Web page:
He smirked wryly as he prepared the toast. He almost wasn't released from SHIELD custody. The headshrinkers recognized that he had issues, attributing them to residual combat stress and culture shock. He recalled being presented with a cell phone to test his receptiveness to the modern world, or asked about how he felt about the Director of SHIELD being a Black man. During the war he and his crew spared the world the devastating effects of fantastic weapons few ever learned of. He saw soldiers Black, Puerto Rican, Nisei and of every other ethnicity he could think of fight valiantly and put their lives on the line to deny the enemy their victory. He saw things most people never will, and witnessed the unbearable cruelty man was capable of.

Reacting to a cell phone was only a matter of learning how to use it. Seeing two people of different races or similar genders show affection to each other in public didn't offend him. The president being Black didn't bother him. He didn't bemoan the ways in which the world had changed. Thought some things were unexpected and unfamiliar, he was a soldier; he could adapt and overcome. He had no designs on withdrawing from the world.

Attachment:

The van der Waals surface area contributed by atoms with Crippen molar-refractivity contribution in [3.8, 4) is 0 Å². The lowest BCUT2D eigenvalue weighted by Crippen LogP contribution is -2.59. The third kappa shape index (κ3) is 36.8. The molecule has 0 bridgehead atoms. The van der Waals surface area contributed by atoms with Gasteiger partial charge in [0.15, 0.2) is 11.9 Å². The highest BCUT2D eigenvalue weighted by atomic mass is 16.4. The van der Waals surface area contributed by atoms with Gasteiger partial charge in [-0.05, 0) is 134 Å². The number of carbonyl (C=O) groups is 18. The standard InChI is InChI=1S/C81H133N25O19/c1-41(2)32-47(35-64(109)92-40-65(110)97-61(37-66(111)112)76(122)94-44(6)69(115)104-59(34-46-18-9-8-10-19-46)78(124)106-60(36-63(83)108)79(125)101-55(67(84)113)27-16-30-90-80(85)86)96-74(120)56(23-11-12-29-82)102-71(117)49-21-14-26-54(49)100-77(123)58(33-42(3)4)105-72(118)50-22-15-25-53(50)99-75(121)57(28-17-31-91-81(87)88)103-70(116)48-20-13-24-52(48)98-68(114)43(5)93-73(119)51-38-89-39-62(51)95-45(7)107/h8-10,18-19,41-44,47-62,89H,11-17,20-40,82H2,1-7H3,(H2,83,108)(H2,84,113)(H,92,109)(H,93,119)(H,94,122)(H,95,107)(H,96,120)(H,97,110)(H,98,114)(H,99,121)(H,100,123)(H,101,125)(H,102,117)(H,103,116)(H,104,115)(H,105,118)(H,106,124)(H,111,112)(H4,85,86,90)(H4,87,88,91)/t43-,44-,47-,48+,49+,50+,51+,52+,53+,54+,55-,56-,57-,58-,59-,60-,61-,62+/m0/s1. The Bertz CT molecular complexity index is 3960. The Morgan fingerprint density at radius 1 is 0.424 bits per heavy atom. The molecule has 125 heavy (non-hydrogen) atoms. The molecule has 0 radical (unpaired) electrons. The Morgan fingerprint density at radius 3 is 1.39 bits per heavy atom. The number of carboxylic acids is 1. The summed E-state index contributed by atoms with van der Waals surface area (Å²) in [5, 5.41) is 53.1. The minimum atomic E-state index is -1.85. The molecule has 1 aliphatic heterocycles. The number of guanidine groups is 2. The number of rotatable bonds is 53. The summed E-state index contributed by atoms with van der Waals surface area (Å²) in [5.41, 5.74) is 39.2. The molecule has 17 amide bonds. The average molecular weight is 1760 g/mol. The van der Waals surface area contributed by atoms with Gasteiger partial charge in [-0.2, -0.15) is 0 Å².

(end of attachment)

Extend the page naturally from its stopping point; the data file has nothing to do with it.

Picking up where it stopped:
Only about thirty agents of SHIELD, a couple of Army Generals, a couple of cabinet members and the President of the United States knew he was up and around. He'd met the SHIELD liaison to the White House's, who informed him the President wanted to meet him at some point. The Army Generals talked to him about re-enlisting. Whichever way he chose, they promised him a hefty amount of money in back-pay as befitting an Airborne qualified Army Captain with all the deserved additional pay he'd incurred during his nearly seventy years in-ice. If he'd reenlist, he would receive a promotion to Major and a posting in the Infantry, Airborne or Special Forces unit of his choice.

He told them he'd think about it. The truth was he didn't know what he was going to do next. Though he accepted the world as it had become, he didn't know if he had a place in it. Before the mission to capture Arnim Zola, a while after the Bulge, with final victory almost within grasp, the Howlers began thinking of life after the war; Dernier and Dugan had families they would rejoin, Jones had an academic career put on hold, and he had a promise of a dance with a pretty girl. It was a dark time, they'd seen their share of war by then, but they had tomorrow waiting.